Amy Perrin Ross, APN, MSN, CNRN, MSCN: I have a case example. A patient of mine who was a young woman had a fairly significant psychiatric history. But also when she would have a relapse, it was a bad 1. She was a hairdresser. And she’d had a relapse. We gave her some high-dose IV steroids, and then she insisted on an oral taper, which we gave her. But after about 4 days into the 5 days of steroids—she worked as a hairdresser, and 1 day a week she would volunteer at a senior citizen center—she went in and gave 3 elderly women buzz cuts before somebody stopped her and said, “Wait, wait, wait here. There’s an issue here.”
Stephen Krieger, MD: Why did they wait for her to do 3 times?
Amy Perrin Ross, APN, MSN, CNRN, MSCN: Three times. Well, the next time the relapse came around, we thought, “Oh, no, we’re not going there.” And so the adrenal corticotropin is something we tried on her, and thank heavens it was successful without the adverse events.
Stephen Krieger, MD: So that’s good. We think about access to care and the adverse effects and trying to choose the right relapsed strategy for the right patient. I think price also comes into effect here, so we think about the cost savings of oral steroids, as opposed to intravenous options, and think about the cost of having to admit someone to a hospital and trying to avoid that. We’ve put into the algorithm that you’re presenting here that cost matters when we think about relapsed treatment. And so there are different dollar signs for these treatments, with oral steroids being the least expensive and ACTH corticotropin being substantially more expensive. And then hospitalization for plasma exchange being very expensive and typically taking perhaps 10 days out of somebody’s normal life too if it has to be done in an inpatient setting. So we do want to think about cost as well as the data that we have for these strategies.
The last 1 to mention that out there in the community is the use of IVIG [intravenous immunoglobulin] for MS relapses, which is also very high cost and which I don’t think we have any good data that suggest it’s truly effective for MS relapses. I actually can’t think of a situation in which I’ve used IVIG for an MS relapse in recent years. I don’t know if any of you have but it’s used pretty, pretty rarely.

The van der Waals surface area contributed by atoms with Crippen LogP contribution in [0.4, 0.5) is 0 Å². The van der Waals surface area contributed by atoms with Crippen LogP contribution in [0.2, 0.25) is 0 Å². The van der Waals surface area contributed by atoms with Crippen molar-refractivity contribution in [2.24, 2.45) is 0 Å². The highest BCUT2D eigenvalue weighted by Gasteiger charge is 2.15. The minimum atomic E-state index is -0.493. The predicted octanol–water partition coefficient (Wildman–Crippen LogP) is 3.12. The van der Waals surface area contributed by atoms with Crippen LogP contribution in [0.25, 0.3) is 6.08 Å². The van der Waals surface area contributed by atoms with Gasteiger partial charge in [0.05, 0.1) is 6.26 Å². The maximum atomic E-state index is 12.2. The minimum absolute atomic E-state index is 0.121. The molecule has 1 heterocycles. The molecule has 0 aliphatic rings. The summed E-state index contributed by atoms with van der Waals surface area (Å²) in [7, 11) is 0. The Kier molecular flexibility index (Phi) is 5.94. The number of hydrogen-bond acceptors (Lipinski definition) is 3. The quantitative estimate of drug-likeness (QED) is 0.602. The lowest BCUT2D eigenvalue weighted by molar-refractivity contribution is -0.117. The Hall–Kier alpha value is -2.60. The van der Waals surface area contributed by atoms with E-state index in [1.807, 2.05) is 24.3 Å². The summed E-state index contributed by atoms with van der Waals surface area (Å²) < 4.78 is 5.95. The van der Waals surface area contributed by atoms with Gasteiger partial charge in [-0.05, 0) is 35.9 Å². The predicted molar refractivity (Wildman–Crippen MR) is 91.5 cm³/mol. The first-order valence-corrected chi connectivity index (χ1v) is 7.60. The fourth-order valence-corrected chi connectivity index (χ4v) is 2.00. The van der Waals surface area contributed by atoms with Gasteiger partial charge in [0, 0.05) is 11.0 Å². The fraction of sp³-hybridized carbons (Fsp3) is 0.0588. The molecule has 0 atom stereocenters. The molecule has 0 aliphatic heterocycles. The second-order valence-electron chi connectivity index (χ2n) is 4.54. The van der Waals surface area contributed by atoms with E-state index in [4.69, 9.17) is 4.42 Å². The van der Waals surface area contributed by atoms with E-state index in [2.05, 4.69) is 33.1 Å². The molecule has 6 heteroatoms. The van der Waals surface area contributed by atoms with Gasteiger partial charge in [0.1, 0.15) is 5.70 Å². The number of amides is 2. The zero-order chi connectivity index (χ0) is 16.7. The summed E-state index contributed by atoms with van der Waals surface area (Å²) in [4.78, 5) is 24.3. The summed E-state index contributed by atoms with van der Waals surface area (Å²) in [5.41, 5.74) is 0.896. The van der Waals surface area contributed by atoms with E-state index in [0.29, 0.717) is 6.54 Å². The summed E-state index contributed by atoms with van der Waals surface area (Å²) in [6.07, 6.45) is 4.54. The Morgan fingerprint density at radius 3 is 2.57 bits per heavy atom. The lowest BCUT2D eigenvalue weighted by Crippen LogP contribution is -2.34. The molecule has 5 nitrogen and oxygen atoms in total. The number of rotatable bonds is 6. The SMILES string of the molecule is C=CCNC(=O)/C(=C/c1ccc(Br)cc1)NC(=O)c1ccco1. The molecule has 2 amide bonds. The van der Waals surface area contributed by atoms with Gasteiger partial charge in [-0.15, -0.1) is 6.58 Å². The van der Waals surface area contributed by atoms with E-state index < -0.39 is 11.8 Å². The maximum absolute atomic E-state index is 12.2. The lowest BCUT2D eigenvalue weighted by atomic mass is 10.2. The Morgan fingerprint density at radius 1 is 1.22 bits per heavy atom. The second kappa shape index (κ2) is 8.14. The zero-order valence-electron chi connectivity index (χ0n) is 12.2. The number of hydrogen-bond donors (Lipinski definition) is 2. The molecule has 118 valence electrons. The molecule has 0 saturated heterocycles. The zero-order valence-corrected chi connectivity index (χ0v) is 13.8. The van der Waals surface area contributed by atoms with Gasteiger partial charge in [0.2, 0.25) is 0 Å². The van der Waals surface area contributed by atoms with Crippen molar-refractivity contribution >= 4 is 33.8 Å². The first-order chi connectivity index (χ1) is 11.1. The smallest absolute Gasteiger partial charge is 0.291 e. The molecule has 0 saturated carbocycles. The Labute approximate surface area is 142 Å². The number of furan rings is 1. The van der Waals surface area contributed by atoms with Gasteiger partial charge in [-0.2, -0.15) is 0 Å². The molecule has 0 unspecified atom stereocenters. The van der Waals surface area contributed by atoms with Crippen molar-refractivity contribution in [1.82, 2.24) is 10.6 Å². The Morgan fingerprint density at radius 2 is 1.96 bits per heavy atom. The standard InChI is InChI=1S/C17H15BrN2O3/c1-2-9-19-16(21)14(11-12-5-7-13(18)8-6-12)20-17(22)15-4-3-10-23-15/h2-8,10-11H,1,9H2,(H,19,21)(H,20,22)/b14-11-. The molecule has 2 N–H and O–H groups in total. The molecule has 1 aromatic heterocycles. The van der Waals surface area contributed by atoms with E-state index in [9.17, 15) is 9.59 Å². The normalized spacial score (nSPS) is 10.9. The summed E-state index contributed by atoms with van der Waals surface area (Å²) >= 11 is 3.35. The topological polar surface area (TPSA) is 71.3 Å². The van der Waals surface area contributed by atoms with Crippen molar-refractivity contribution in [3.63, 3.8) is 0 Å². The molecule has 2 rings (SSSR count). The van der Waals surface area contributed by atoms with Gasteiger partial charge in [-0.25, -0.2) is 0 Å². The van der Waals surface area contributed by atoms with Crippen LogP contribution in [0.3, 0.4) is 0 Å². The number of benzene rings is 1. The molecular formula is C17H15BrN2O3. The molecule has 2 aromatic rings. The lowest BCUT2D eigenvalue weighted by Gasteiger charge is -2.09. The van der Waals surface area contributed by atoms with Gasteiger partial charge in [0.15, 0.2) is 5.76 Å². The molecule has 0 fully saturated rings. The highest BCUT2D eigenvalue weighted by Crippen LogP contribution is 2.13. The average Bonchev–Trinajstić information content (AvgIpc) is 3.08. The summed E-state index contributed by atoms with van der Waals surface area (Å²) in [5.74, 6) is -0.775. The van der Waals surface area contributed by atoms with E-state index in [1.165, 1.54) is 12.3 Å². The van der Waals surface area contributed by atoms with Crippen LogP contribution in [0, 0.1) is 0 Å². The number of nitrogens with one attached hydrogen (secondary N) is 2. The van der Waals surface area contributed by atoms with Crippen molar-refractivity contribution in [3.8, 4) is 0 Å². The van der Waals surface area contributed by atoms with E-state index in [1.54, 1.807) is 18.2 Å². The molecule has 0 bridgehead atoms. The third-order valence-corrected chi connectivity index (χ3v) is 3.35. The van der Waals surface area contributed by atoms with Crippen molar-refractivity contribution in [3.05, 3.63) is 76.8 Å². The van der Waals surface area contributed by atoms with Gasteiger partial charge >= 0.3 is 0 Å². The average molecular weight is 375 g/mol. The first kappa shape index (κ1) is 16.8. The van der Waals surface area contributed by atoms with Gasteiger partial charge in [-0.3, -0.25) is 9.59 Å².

Samuel F. Hunter, MD, PhD: The data are basically collections of anecdotes, and I can’t think of any situation in which I’d use it. I guess if somebody needed treatment for plasma exchange, and you could not for some reason possibly use plasma exchange for them, but it’s a very hard drug to get. You can’t get it as an outpatient in any timely fashion. As an inpatient, you could probably get away with it, but somebody is going to have to pay for it someday.
I will say, I don’t believe from a pharmacology point of view that IV methylprednisolone and oral prednisone are the same drug. They’re very similar. You don’t get nearly the peak levels circulating. You’re not going to get the same penetration with oral amounts. But if it’s good enough, and the relapse isn’t critical enough, I see no harm in using such a safe strategy. But you have to take into account the GI comorbidities and the vascular comorbidities.
The reason you can get away with it in prednisone is because although it’s a mineral corticoid, the mineral corticoid effect pretty much tops out around 60 mg, and the rest of the 500 mg to 1,250 mg—depending on which variation you use, and I usually use lower ones—basically are looking at glucocorticoids. And it looks like it’s enough that it works most of the time. But there are lots of people who have very clear opinions about how well that works compared with the IV Solu-Medrol.
And you can cut down adverse effects. One of the principal management approaches with steroids, if it’s got adverse effects, is to give fewer days. And so I tend to use 3-day courses and see them back in a few weeks. If their relapse isn’t done, I do it again. If somebody is really sick, there’s no question they need 5. If they’re flat on their back, they may need 10. It’s just very situation-dependent on how you’re going to treat the patient.